Germany to Compensate Child Refugees Who Escaped the Nazis on the Kindertransport to Britain
The program brought an estimated 10,000 Jewish children from Nazi-controlled Europe to safety in Great Britain
This week, the Conference on Jewish Material Claims Against Germany announced that the German government had agreed to make a one-time payment of about $2,800 to people who escaped Nazi-occupied Europe as children through an operation known as the Kindertransport.
Between December 2, 1938 and May 14, 1940, approximately 10,000 children under the age of 17 were relocated primarily to the U.K. from Nazi-controlled areas of Europe. The convoy was facilitated by a network of Jewish groups throughout the continent and sponsors in the U.K., who allowed the children to enter the country on temporary travel visas. While younger children were often raised by sponsor families, some older children went to orphanages, farms or joined the labor force. Many who fled their homelands would never see the rest of their families again.
The payment has been in the works for three years, reports Vanessa Romo at NPR, and it comes this month during the 80th anniversary of the first Kindertransport operation. Stuart Eizenstat, special negotiator for the Claims Conference, tells Romo that the payment, which will go to the roughly 1,000 remaining Kindertransport survivors, approximately half of whom live in the U.K., is primarily a symbolic gesture. “[T]hese are children who went through enormous psychic trauma that haunts many of them to this day,” he says. “After having to endure a life forever severed from their parents and families, no one can ever profess to make them whole.”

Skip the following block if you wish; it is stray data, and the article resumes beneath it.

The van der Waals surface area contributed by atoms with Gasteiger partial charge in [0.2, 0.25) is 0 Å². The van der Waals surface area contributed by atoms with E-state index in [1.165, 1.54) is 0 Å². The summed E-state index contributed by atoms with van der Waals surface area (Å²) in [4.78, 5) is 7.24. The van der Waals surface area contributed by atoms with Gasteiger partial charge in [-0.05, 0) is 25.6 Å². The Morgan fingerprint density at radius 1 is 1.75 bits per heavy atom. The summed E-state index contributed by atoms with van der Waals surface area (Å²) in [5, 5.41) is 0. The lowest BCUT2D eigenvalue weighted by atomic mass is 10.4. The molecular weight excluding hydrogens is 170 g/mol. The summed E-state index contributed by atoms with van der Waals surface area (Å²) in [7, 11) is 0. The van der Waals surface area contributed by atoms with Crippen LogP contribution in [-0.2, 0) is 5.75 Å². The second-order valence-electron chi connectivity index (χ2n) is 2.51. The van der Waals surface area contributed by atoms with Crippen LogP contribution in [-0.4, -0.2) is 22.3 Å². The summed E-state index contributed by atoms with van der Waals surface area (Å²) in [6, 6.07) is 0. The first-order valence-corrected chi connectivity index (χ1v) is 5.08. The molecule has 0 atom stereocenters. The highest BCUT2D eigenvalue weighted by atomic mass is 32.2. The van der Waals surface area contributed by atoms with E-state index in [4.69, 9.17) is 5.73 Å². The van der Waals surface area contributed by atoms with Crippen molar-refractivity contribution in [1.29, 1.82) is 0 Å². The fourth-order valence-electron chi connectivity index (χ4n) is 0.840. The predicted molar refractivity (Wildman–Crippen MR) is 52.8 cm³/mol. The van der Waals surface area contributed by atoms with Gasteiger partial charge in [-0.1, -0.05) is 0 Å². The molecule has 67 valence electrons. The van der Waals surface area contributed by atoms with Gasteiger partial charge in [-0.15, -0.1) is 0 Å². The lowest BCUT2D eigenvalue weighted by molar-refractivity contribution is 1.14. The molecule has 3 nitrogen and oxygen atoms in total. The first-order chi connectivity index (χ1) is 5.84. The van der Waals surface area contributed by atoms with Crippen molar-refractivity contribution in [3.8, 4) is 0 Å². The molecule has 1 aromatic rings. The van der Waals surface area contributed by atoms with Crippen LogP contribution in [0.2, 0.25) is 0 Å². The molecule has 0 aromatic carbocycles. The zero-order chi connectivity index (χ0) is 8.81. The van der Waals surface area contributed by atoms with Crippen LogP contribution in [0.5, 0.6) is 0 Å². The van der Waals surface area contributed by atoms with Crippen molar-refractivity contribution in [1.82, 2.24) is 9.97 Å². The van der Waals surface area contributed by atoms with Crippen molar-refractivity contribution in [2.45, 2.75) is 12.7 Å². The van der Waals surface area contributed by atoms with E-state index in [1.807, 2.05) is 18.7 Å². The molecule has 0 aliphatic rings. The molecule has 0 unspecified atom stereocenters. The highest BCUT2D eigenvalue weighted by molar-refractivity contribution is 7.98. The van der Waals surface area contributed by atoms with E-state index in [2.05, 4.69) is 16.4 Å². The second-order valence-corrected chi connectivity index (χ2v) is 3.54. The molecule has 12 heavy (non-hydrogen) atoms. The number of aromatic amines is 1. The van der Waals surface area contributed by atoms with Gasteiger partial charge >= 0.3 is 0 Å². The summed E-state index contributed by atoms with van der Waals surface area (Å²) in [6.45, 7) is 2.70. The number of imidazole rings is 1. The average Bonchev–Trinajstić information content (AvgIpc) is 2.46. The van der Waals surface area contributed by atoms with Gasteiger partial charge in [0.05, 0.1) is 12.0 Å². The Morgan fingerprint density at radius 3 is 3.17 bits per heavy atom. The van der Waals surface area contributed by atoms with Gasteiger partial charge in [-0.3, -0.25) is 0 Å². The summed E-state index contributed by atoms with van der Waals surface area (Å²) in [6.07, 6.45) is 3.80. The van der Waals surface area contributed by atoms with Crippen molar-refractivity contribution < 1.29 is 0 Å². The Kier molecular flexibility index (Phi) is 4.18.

Erin Blakemore at History.com reports that while the Kindertransport is one of the only successful operations to save Jews from the looming Holocaust, the politics surrounding it were complicated. After the German National Socialist party rose to power, life got harder and harder for Jews living inside Germany. Reading the writing on the wall, Jewish refugees sought to escape the Nazi regime in large numbers. That immigration influx led to the Evian Conference, where delegates from 32 nations and relief organization representations met in Evian-les-Bains, France, to discuss the situation in July of 1938. However, while countries expressed sympathy for the situation, little resulted from the nine-day meeting, with most countries, including the United States, Britain, and France, keeping their strict caps on Jewish immigrants, leaving many with no place to flee.
It wasn’t until the devastation of Kristallnacht that November that Great Britain relented and agreed to begin taking Jewish children.
While the episode is often portrayed as one of the nobler acts of Britain during the war, historians warn that it needs to be viewed in context.
The children’s parents were not allowed to accompany them, and there was an understanding that those on the transport would return home after the refugee crisis passed. The government also refused to spend any money on the children, insisting that they had to be sponsored by private individuals and organizations.
Not everyone who accepted the children did it out of the goodness of their hearts. Some refugee children went to homes where they were abused or where they were treated as servants. In 1940, the British government also began interning refugees who were age 16 and older as so-called “enemy aliens,” and as a result some 1,000 members of the Kinder transport were sent to internment camps or shipped overseas to penal colonies in Canada or Australia.
Today, historians point out that there is a need to acknowledge the nation’s failure to act earlier, to help more people and offer sufficient support to many of the children who struggled to integrate into British society—or even learn the language—once they fled their homeland.
At the same time, the operation likely saved thousands of children from death, and survivors, most in their 80s and 90s now, cannot overlook that. “I am sure my fellow Kinder will join me in expressing our appreciation for this gesture payment from the German government,” Kindertransport-Association of Jewish Refugees Chairman Erich Reich says in a press release. “While no amount of money can ever compensate for our emotional or material losses, this award recognises our experience of being separated as children from our parents and having to live in an alien country with a foreign language and culture, and the unique story and act of rescue of the Kindertransport.”
Romo reports for NPR that in 2013, the Claims Conference authorized a similar payment to child survivors of the Holocaust and another for “flight victims” who escaped from the Soviet Union during the Third Reich.